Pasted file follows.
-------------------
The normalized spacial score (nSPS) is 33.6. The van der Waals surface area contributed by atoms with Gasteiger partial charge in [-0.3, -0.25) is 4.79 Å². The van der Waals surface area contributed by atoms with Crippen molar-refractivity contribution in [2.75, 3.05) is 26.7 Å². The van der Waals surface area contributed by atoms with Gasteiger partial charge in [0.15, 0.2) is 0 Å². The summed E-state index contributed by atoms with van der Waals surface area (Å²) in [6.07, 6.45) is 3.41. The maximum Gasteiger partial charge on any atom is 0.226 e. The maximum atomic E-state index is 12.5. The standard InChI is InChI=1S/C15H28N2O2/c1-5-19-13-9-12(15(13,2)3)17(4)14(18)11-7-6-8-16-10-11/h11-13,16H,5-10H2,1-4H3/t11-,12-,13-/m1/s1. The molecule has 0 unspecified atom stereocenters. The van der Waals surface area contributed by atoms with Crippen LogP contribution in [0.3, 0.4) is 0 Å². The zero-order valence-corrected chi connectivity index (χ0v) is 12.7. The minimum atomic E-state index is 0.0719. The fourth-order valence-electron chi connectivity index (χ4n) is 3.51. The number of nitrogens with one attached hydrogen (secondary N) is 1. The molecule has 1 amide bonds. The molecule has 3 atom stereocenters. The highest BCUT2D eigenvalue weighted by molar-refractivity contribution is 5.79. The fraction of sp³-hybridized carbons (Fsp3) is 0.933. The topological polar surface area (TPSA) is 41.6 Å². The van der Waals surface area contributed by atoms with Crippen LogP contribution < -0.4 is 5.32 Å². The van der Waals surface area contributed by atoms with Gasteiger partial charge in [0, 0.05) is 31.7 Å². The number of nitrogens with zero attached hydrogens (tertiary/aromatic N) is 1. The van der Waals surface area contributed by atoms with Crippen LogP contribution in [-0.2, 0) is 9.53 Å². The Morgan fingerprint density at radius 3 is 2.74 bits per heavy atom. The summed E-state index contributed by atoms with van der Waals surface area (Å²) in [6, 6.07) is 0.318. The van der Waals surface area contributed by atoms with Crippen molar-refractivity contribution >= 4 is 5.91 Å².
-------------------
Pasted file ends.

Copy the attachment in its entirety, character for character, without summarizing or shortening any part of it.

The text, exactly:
The normalized spacial score (nSPS) is 33.6. The van der Waals surface area contributed by atoms with Gasteiger partial charge in [-0.3, -0.25) is 4.79 Å². The van der Waals surface area contributed by atoms with Crippen molar-refractivity contribution in [2.75, 3.05) is 26.7 Å². The van der Waals surface area contributed by atoms with Gasteiger partial charge in [0.15, 0.2) is 0 Å². The summed E-state index contributed by atoms with van der Waals surface area (Å²) in [6.07, 6.45) is 3.41. The maximum Gasteiger partial charge on any atom is 0.226 e. The maximum atomic E-state index is 12.5. The standard InChI is InChI=1S/C15H28N2O2/c1-5-19-13-9-12(15(13,2)3)17(4)14(18)11-7-6-8-16-10-11/h11-13,16H,5-10H2,1-4H3/t11-,12-,13-/m1/s1. The molecule has 0 unspecified atom stereocenters. The van der Waals surface area contributed by atoms with Crippen LogP contribution in [0.3, 0.4) is 0 Å². The zero-order valence-corrected chi connectivity index (χ0v) is 12.7. The minimum atomic E-state index is 0.0719. The fourth-order valence-electron chi connectivity index (χ4n) is 3.51. The number of nitrogens with one attached hydrogen (secondary N) is 1. The molecule has 1 amide bonds. The molecule has 3 atom stereocenters. The highest BCUT2D eigenvalue weighted by molar-refractivity contribution is 5.79. The fraction of sp³-hybridized carbons (Fsp3) is 0.933. The topological polar surface area (TPSA) is 41.6 Å². The van der Waals surface area contributed by atoms with Crippen LogP contribution < -0.4 is 5.32 Å². The van der Waals surface area contributed by atoms with Gasteiger partial charge in [0, 0.05) is 31.7 Å². The number of nitrogens with zero attached hydrogens (tertiary/aromatic N) is 1. The van der Waals surface area contributed by atoms with Crippen LogP contribution in [-0.2, 0) is 9.53 Å². The Morgan fingerprint density at radius 3 is 2.74 bits per heavy atom. The summed E-state index contributed by atoms with van der Waals surface area (Å²) in [6, 6.07) is 0.318. The van der Waals surface area contributed by atoms with Crippen molar-refractivity contribution >= 4 is 5.91 Å².